Jelly, the much-hyped, question-and-answer-based social network by Twitter co-founder Biz Stone, launched last week on iOS and Android.
Although it’s just beginning to build up a user base, with a famous founder and impressive list of investors (which includes Bono and Al Gore, along with Stone’s fellow Twitter co-founders Jack Dorsey and Evan Williams) the service likely won’t be going anywhere anytime soon.
If you’re still not sure how Jelly works or if the service is for you, here’s what you need to know.
What Is Jelly?
Jelly’s goal is to help users find answers to their questions in real time by crowdsourcing opinions from their social networks — sort of a cross between Quora and Snapchat. Users snap a photo, ask a question, and get answers from connections in their social networks.
Stone says he developed the idea because there are some questions that can’t be answered with a simple Google search. “Jelly changes how we find answers because it uses pictures and people in our social networks,” Stone explains in Jelly’s blog. “It turns out that getting answers from people is very different from retrieving information with algorithms.”
Begin by connecting to at least one social network (right now, Facebook and Twitter are the only ones available). Part of what makes Jelly stand out is it also links you to friends of friends, so you can still connect with other users, even if none of your Facebook friends or people you follow on Twitter are using the service.
Each question begins with a photo. You can either snap a new photo, pull one from your device’s camera roll or use a photo from Google Images. You can also draw directly on your photo, similar to Snapchat. After choosing your image, you type out your question (text is limited to 240 characters but can include links).
You can see when people answer your questions under the activity header, which holds all of your notifications. Answers appear in cards underneath the text of your question. Swipe between the cards to view all of your responses. If you particularly like an answer, you can send the user a thank you card or share their answer via email, text message, Facebook or Twitter.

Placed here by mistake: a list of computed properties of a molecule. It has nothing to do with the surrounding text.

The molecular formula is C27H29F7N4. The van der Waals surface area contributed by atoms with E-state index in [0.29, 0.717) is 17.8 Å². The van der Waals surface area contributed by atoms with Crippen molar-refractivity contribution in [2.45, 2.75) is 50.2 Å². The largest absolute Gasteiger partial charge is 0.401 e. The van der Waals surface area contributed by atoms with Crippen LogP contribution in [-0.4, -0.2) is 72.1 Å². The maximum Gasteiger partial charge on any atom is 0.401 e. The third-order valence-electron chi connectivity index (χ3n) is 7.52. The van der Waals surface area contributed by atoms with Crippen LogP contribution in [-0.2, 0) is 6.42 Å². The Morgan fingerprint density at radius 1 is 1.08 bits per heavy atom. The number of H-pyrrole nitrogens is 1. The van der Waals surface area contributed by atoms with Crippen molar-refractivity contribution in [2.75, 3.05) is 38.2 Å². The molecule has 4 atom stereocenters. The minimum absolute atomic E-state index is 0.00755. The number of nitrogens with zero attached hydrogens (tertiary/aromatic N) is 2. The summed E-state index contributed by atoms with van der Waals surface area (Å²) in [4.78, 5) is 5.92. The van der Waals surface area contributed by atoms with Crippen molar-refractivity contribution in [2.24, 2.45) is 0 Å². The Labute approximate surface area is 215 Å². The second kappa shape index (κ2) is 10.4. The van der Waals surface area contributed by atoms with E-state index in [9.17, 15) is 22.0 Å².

At the bottom of the screen is a tray showing how many other users need help answering questions. Questions appear as cards with the text overlaid on the photo. Answering questions works much the same way as asking — answer with text, a link, or by drawing on the photo (or any combination of the three). If you don’t want to answer, swipe down to move to the next question card.
Forwarding and Following
While asking and answering questions is at the heart of the app, there are other ways of interacting with questions. Star questions you’re interested in following in order to receive notifications as the questions are answered by other users.
And, taking the crowdsourced approach a step further, questions can be forwarded to friends who don’t use Jelly, via email or text message. Forwarding questions sends a link to the question, which can be viewed from a browser by those who don’t have the app installed. Non-Jelly users can then answer questions the same way as users of the app, with text, links or by drawing on the photo.
Where’s It Going?
While the app is still in its infancy, it does seem Jelly has already built up a sizable user base. According to statistics from RJ Metrics, Jelly had 8,275 active users on its first day alone. Though impressive, Jelly’s biggest hurdle right now, according to RJ Metrics, is maintaining engagement. While Jelly users asked almost 100,000 questions in the app’s first week, only about a quarter of those questions were actually answered.
Adding more features will also be key to maintaing engagement. At this point, the app itself is still relatively bare-bones, with little organization. There’s no way to search or sort through questions for topics you’re interested in, for example, and the only way to browse is by manually swiping through each card. There’s also no way to view which, if any, of your friends are using the service. The app also lacks a back button, which can make navigating between screens tricky.
What do you think of Jelly, will you be joining? Let us know in the comments.